"So you take cards, 1 through 9, I just use a deck of cards because it's easy and everyone thinks I was doing magic tricks, I wasn't," Wylie said. "You take a deck of cards and you put the numbers face up, three across the top, however order you want to put them in, then the player or the prospect, he has to remember the numbers in so many seconds, say it's 15 seconds, and then I turn them face down. Then I tell them, pick up all the even cards, low to high. Pick up all the odd cards, high to low. Pick up two cards that equal to six. Pick up another two cards that equal to six. Pick up three cards that equal to 11."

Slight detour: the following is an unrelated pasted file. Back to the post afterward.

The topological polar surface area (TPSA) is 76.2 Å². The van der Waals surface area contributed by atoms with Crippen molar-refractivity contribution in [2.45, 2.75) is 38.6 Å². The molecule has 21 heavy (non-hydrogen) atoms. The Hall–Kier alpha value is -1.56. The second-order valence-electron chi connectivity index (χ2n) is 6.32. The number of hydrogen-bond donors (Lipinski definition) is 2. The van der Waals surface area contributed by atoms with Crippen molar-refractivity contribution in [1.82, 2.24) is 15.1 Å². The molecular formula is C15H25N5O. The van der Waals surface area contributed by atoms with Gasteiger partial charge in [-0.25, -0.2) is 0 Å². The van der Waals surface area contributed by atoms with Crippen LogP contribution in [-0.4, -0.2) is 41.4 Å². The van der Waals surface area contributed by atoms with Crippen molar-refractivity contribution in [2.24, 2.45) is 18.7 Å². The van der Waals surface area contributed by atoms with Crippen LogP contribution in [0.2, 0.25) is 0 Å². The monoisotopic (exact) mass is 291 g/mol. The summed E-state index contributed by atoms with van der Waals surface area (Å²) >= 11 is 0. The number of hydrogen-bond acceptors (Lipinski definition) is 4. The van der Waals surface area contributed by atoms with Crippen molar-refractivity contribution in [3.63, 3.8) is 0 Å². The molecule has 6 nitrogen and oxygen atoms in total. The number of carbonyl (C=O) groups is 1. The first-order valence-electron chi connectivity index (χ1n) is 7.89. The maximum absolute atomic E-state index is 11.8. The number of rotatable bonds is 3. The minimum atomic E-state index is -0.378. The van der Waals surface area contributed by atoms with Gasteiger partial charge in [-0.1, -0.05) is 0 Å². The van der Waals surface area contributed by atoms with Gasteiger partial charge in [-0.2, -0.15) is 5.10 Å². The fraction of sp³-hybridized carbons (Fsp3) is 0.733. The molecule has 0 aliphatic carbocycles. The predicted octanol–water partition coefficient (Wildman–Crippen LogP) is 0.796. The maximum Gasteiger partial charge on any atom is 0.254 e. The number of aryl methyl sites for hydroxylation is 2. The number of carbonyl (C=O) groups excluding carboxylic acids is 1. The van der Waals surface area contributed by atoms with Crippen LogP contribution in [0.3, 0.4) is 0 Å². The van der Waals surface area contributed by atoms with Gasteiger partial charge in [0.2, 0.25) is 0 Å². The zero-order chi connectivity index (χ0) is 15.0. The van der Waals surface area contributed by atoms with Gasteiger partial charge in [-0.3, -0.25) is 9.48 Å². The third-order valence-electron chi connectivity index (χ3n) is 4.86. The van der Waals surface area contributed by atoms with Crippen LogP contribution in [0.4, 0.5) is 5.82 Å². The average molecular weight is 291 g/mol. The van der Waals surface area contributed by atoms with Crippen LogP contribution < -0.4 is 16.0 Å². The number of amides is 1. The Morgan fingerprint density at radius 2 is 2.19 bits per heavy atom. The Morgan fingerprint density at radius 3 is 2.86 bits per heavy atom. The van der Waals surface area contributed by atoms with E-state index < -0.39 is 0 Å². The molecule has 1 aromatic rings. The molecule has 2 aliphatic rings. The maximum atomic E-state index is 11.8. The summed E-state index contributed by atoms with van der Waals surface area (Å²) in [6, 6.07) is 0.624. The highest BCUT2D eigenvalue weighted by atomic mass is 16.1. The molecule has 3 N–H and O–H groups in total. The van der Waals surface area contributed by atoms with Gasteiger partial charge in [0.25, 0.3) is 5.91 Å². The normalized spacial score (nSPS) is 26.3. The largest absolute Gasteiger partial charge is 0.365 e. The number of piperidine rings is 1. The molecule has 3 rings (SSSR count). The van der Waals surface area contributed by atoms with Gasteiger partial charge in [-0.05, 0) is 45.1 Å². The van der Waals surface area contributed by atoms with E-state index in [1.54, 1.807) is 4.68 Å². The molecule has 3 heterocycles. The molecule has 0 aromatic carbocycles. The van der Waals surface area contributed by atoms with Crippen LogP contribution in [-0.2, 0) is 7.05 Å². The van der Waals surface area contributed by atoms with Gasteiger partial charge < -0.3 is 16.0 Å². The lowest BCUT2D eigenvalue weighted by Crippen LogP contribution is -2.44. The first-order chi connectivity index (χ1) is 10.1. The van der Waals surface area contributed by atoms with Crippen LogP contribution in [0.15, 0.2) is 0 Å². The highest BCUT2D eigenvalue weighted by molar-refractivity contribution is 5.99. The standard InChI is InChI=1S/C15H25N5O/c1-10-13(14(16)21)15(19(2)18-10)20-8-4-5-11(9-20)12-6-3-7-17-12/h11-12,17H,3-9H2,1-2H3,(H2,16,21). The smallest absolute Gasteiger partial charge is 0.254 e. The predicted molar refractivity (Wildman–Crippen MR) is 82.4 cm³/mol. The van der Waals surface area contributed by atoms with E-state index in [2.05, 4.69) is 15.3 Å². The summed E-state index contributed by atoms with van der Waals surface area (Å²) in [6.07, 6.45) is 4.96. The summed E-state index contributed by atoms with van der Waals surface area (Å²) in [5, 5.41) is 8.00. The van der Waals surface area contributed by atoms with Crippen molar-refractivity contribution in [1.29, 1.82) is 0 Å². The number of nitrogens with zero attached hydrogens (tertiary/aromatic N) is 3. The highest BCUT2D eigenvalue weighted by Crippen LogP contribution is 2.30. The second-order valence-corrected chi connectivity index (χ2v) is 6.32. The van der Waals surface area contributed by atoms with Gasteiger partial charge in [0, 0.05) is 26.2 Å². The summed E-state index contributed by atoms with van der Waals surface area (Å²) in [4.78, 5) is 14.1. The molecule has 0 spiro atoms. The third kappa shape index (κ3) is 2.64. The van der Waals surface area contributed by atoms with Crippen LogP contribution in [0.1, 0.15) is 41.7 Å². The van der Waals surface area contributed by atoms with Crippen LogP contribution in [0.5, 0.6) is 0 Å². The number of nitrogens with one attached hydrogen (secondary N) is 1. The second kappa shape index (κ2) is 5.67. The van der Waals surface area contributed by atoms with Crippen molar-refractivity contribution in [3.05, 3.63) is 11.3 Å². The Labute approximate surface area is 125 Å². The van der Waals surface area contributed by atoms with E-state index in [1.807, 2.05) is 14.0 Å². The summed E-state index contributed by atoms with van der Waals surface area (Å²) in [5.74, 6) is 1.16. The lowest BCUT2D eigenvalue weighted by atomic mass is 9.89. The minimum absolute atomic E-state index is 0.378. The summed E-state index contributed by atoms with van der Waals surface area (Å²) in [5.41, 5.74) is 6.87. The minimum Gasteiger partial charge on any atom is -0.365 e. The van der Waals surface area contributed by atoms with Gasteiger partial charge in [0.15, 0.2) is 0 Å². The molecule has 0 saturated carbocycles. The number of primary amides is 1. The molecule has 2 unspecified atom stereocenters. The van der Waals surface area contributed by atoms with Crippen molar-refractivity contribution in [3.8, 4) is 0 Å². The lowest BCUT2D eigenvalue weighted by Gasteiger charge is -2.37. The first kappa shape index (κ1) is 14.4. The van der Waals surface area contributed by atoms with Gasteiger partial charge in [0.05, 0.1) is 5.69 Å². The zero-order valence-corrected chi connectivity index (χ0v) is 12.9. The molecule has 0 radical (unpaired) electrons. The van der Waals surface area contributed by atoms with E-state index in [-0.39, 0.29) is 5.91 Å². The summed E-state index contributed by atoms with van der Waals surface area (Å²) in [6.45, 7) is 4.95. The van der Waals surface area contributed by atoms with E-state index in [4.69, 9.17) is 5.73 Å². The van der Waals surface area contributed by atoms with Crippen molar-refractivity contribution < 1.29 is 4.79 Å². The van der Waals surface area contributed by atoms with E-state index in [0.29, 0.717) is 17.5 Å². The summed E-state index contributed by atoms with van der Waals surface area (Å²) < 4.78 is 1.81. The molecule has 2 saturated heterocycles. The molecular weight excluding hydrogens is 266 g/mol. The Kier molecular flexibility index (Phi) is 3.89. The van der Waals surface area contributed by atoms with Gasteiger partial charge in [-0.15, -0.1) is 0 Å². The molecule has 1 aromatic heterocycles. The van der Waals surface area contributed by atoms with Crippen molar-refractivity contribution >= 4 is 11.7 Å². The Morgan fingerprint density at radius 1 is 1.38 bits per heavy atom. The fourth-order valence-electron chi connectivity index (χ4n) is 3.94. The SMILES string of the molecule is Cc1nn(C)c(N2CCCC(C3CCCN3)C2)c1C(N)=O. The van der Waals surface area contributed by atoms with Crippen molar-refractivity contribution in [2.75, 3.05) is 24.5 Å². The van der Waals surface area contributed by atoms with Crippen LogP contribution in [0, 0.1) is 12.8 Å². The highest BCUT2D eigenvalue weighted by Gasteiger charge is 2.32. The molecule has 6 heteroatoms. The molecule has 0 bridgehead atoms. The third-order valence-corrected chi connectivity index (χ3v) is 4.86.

According to Wylie, a prospect's performance with the cards correlates to how well, and how quickly, they can process information on a football field. If the prospect fails the exercise badly enough, "the red flag goes up," Wylie said.
"A lot of the colleges run those spread offenses, they've got four running plays and two protections, well, they get it done," Wylie said. "Over here, we may have 21 protections and 25 runs and the defense has 17 different coverages they're showing you in one game, so it's a little different. That's what that was for."
It's not clear how well Feeney performed, but his draft fate ultimately took him elsewhere as a third-round pick of the San Diego Chargers. The only offensive lineman the Browns selected was Florida State tackle Roderick Johnson in the fifth round. Along with being the Jacobs Trophy winner as the ACC's best blocker the last two years, we'll assume he knows his way around a deck of cards, as well.